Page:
George W. Bush, despite all his recent bravado about being an apostle of small government and budget-slashing, is the biggest spending president since Lyndon B. Johnson. In fact, he’s arguably an even bigger spender than LBJ.
“He’s a big government guy,” said Stephen Slivinski, the director of budget studies at Cato Institute, a libertarian research group.
The numbers are clear, credible and conclusive, added David Keating, the executive director of the Club for Growth, a budget-watchdog group.
“He’s a big spender,” Keating said. “No question about it.”
Take almost any yardstick and Bush generally exceeds the spending of his predecessors. [complete article]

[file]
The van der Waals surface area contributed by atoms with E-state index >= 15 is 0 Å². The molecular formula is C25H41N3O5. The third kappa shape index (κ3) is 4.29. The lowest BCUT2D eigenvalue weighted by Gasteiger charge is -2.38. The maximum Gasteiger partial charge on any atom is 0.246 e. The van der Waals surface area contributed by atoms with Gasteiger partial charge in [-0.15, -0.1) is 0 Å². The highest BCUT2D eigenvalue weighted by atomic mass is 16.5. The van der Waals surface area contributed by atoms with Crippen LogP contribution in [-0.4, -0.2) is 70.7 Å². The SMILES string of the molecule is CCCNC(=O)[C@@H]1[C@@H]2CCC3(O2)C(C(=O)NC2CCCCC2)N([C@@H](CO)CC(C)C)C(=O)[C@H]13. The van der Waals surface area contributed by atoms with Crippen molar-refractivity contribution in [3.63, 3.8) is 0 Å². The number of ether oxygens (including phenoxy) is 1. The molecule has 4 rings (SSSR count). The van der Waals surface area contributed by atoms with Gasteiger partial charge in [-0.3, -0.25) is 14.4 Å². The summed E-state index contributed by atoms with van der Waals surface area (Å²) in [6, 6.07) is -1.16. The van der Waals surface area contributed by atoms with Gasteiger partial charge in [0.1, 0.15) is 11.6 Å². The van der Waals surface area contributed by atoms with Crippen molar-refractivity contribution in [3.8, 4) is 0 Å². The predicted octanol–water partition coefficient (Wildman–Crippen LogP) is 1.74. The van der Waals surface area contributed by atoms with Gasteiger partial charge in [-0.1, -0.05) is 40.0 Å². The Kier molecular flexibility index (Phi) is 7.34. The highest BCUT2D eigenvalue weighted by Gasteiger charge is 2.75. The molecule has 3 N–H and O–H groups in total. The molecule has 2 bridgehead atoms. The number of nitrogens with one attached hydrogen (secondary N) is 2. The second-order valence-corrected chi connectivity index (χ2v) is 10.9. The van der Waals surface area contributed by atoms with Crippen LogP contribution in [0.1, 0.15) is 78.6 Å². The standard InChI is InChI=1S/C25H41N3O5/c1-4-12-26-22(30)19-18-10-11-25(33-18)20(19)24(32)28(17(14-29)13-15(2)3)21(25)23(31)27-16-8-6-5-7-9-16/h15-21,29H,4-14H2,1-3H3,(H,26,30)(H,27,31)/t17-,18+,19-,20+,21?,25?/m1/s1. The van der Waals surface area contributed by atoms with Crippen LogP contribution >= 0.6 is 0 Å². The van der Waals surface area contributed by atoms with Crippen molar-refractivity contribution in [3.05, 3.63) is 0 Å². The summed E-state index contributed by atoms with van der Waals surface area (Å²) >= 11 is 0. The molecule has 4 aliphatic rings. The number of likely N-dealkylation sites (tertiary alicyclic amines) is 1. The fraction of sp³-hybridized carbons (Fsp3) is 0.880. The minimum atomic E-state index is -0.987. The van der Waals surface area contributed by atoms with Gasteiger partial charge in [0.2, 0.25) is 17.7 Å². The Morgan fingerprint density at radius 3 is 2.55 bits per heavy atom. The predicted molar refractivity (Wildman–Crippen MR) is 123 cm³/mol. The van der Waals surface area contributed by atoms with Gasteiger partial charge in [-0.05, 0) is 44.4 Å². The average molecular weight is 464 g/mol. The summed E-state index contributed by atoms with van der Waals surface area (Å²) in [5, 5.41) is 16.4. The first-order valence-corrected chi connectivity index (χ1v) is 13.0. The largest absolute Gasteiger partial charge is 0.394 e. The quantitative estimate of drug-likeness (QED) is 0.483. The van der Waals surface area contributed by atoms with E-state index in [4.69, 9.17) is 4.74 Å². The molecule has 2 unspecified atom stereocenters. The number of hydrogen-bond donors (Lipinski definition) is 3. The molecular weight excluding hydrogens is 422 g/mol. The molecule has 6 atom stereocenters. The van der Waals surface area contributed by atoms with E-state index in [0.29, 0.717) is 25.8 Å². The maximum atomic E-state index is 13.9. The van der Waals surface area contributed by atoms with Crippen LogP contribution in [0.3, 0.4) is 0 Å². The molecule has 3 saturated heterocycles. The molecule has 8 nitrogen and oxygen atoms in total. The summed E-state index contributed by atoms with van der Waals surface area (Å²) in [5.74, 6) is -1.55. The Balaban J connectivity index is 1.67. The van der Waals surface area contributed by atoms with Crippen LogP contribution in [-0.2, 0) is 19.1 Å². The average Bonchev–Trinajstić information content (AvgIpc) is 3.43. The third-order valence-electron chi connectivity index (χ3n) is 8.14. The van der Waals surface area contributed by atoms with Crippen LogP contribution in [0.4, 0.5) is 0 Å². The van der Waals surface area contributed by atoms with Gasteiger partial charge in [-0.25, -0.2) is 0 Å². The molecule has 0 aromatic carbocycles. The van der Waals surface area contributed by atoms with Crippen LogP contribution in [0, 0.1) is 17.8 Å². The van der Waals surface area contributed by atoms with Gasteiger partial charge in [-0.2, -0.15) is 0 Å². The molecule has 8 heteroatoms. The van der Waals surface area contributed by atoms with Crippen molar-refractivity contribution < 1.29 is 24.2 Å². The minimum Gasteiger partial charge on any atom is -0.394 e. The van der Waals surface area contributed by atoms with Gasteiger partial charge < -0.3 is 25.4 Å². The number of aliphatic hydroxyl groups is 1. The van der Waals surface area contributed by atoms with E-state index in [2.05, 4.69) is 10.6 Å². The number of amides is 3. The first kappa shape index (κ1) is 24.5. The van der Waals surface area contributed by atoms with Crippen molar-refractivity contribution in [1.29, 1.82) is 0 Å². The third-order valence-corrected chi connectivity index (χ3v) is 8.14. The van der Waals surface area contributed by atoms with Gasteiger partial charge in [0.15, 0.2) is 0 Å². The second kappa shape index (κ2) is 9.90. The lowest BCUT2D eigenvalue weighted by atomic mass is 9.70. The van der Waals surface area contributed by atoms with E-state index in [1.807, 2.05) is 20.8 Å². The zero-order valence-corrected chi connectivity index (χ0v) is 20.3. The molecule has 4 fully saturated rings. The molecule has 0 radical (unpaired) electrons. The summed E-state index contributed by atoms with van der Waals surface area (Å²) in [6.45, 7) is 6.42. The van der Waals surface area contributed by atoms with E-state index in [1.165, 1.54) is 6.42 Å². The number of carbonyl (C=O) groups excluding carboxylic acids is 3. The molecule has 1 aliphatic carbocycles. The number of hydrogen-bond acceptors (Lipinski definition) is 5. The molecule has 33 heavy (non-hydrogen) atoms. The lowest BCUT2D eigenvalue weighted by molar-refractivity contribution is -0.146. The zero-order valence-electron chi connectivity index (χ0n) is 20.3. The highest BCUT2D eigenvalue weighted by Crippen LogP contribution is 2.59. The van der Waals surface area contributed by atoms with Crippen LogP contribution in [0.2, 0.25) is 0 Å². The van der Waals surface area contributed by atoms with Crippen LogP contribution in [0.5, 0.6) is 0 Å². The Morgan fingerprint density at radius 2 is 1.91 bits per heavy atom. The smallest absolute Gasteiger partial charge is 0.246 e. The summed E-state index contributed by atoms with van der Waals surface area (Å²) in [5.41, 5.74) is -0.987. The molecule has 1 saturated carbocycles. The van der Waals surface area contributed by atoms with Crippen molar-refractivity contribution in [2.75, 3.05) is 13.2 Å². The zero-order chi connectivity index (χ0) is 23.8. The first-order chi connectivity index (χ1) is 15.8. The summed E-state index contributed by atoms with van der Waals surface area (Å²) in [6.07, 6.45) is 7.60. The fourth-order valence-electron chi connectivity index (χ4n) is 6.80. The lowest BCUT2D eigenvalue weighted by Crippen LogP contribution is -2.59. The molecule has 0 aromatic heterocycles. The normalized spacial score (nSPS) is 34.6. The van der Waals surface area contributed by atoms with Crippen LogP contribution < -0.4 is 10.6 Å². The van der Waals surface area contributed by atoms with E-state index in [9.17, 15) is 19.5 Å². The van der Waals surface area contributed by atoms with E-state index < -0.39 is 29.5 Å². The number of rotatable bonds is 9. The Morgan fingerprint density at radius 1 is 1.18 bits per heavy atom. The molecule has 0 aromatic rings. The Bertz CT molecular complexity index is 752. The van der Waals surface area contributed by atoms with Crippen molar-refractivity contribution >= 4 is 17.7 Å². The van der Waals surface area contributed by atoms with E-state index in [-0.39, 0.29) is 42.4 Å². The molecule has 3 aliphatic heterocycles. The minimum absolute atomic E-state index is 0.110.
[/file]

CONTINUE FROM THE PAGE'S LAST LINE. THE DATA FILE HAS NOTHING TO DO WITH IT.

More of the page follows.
The wars in Iraq and Afghanistan could cost as much as $2.4 trillion through the next decade, the nonpartisan Congressional Budget Office said Wednesday. The White House brushed off the analysis as “speculation.”
The estimate was the most comprehensive and far-reaching one to date. It factored in costs previously not counted and assumed that large number of forces would remain in the regions.
According to analysis, the U.S. has spent about $604 billion on the wars, including $39 billion in diplomatic operations and foreign aid.
If the U.S. were to reduce the number of troops deployed to Iraq and Afghanistan to 75,000 six years from now, it would cost the U.S. $1 trillion more for military and diplomatic operations and $705 billion in interest payments to pay for the wars through 2017. [complete article]